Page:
3. Put the frostbitten area in warm, but not hot, water until it appears red and feels warm.
  4. If water isn’t available, use body heat. For example, if your fingertips have frostbite, place them under your armpit.
  5. If toes are frostbitten, use dry gauze between toes to keep them separated.
  6. Do not use heating pads or heat from a stove or fireplace as the area is already numb and can burn easily.


Stay Safe in Cold Weather

When the weather is this frigid, experts recommend you avoid being outside. If you have to go out, limit your time outdoors or take frequent breaks from the cold. Wear lots of layers to stay warm and cover exposed skin. That means a warm coat, hat, scarf, thick socks, boots and mittens or gloves.

Lastly, make sure at least one person knows your whereabouts at all times.


About Advena Living

At Advena Living, our priority is keeping community members warm and safe. At our seven locations throughout Kansas, we are prepared to handle severely cold temperatures. We have emergency plans in place in the event of a power outage, along with extra blankets and food.

We specialize in assisted living, skilled nursing, rehabilitation, and long-term care throughout the state. Our locations include Bonner Springs, Cherryvale, Clay Center, Clearwater, Rose Hill, Topeka, and Wichita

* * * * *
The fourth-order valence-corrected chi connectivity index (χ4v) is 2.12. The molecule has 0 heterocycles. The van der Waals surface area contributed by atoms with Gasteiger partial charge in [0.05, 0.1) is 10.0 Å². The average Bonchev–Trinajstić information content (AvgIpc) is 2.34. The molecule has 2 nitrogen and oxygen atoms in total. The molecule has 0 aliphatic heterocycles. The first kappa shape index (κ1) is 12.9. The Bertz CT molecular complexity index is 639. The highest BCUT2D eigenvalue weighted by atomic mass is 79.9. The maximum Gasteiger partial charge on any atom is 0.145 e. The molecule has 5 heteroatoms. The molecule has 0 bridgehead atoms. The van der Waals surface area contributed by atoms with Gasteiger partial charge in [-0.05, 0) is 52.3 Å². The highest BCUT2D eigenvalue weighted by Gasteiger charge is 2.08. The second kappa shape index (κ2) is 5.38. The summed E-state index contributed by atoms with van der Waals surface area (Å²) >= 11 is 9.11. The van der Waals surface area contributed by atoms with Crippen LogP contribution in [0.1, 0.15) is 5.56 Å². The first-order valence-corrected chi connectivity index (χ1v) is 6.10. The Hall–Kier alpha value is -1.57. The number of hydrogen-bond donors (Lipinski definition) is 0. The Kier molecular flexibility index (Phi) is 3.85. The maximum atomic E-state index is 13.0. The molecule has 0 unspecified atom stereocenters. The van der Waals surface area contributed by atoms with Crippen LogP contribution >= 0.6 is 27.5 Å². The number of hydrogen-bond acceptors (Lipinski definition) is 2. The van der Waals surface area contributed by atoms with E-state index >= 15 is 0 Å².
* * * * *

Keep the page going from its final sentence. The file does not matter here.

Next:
To learn more about us, visit our website

Healthy Holidays: Tips to Keep Yourself and Others Safe

Tis the season for the sniffles. We’ve been hearing about the “tripledemic” since Thanksgiving and it seems like sickness is in the air. With Christmas just around the corner, it’s important to prioritize staying healthy.

Healthy Habits

To make your holidays merry and bright, the CDC recommends the following five tips:

  1. Wash hands often to avoid spreading germs.
  2. Wear appropriate clothing outside and stay warm. Remember to wear layers.
  3. Manage stress. Stress can affect your immune system, making you more prone to getting sick.
  4. Get your flu vaccination and Covid booster. A flu vaccine takes about two weeks to become effective, so now might be the best time to get it if you haven’t already.
  5. Eat healthy foods and exercise.

Stay Healthy When Traveling